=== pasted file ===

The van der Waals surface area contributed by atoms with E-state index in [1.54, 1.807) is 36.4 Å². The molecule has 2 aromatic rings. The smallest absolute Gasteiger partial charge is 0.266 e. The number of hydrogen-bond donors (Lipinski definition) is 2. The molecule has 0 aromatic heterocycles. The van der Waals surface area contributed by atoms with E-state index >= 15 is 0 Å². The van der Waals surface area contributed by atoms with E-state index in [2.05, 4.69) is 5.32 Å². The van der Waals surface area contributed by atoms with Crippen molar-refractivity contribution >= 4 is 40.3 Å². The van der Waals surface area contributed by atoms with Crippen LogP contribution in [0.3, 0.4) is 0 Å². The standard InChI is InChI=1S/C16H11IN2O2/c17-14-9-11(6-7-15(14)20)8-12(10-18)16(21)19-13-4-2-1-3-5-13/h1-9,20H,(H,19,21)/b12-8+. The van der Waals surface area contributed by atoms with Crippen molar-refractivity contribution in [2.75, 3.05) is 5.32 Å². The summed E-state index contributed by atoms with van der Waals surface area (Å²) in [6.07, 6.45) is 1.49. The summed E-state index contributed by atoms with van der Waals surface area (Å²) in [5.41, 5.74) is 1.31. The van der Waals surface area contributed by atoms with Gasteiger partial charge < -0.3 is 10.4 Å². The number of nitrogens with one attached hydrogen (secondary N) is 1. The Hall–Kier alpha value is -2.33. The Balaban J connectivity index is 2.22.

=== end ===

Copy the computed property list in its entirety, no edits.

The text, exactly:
The van der Waals surface area contributed by atoms with E-state index in [1.54, 1.807) is 36.4 Å². The molecule has 2 aromatic rings. The smallest absolute Gasteiger partial charge is 0.266 e. The number of hydrogen-bond donors (Lipinski definition) is 2. The molecule has 0 aromatic heterocycles. The van der Waals surface area contributed by atoms with E-state index >= 15 is 0 Å². The van der Waals surface area contributed by atoms with E-state index in [2.05, 4.69) is 5.32 Å². The van der Waals surface area contributed by atoms with Crippen molar-refractivity contribution >= 4 is 40.3 Å². The van der Waals surface area contributed by atoms with Crippen LogP contribution in [0.3, 0.4) is 0 Å². The standard InChI is InChI=1S/C16H11IN2O2/c17-14-9-11(6-7-15(14)20)8-12(10-18)16(21)19-13-4-2-1-3-5-13/h1-9,20H,(H,19,21)/b12-8+. The van der Waals surface area contributed by atoms with Crippen molar-refractivity contribution in [2.75, 3.05) is 5.32 Å². The summed E-state index contributed by atoms with van der Waals surface area (Å²) in [6.07, 6.45) is 1.49. The summed E-state index contributed by atoms with van der Waals surface area (Å²) in [5.41, 5.74) is 1.31. The van der Waals surface area contributed by atoms with Gasteiger partial charge < -0.3 is 10.4 Å². The number of nitrogens with one attached hydrogen (secondary N) is 1. The Hall–Kier alpha value is -2.33. The Balaban J connectivity index is 2.22.